Our time in the classroom can be transformative in profound ways. For some, this issue becomes more than dealing with content and students in an ethical way. It expands into a broader realm, that of social justice, as described by Sonia Nieto:
Teachers enter the profession for any number of reasons, but neither fame nor money nor the promise of lavish working conditions is at the top of that list. Instead . . . for many of them, social justice figures prominently among the motivating factors underlying their choice to teach. The urge to live a life of service that entails a commitment to the ideals of democracy, fair play, and equality is strong among many of those who begin teaching. (2003, 91)
Nieto continues, though, to remind us that “teachers are not miracle workers. Nor are they social workers or missionaries.” Instead, “teachers need to understand their roles as involving more than simply attending to the minds of students; it also entails nurturing their hearts and souls . . . to do this without taking on the world of injustice is tricky business . . . an equilibrium that is difficult at best” (105).
Finding this equilibrium is one of the many challenges you face on the journey, and one of the most important. And remembering this aspect of our teaching, being true to it in a way, can be hard at times. Although policy makers and politicians often want us to educate only for test scores and efficiency, we are—inescapably—about bigger things. Educator Marilyn Cochran-Smith makes the point:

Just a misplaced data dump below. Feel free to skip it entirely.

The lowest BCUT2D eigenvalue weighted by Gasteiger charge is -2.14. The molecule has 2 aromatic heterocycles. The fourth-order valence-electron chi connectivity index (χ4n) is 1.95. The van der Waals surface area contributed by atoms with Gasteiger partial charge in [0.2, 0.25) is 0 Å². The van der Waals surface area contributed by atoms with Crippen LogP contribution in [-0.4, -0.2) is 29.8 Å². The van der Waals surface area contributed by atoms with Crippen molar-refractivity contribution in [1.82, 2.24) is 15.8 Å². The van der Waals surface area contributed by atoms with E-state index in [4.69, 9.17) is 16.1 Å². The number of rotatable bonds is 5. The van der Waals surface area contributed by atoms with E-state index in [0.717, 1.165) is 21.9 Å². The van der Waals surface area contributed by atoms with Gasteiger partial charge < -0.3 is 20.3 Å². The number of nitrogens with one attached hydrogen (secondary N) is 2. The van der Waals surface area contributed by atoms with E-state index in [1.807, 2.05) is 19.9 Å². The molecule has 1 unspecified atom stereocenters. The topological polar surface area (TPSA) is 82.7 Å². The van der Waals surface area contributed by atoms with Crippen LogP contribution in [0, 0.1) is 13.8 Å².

From a social justice perspective, the purpose of education needs to be understood not simply as constructing a system where pupils’ test scores and wise monetary investments are the bottom lines. Rather, the purpose of education must also be understood as preparing students to engage in satisfying work, function as lifelong learners who can cope with the challenges of a rapidly changing global society, recognize inequities in their everyday contexts, and join with others to challenge them. (2005, 416)
This is our challenge on the journey. It is personal, it is social. It also has profound consequences for ourselves and for our students.
--Leila Christenbury and Ken Lindblom in Making the Journey, 4th ed.
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In the following video, Leila and Ken discuss the many considerations that teachers are faced with every day, from what to do in the event that a student has a serious emergency in the classroom, to issues of social justice, to facing their own limitations and how Making the Journey addresses the "big sea" in which teachers swim.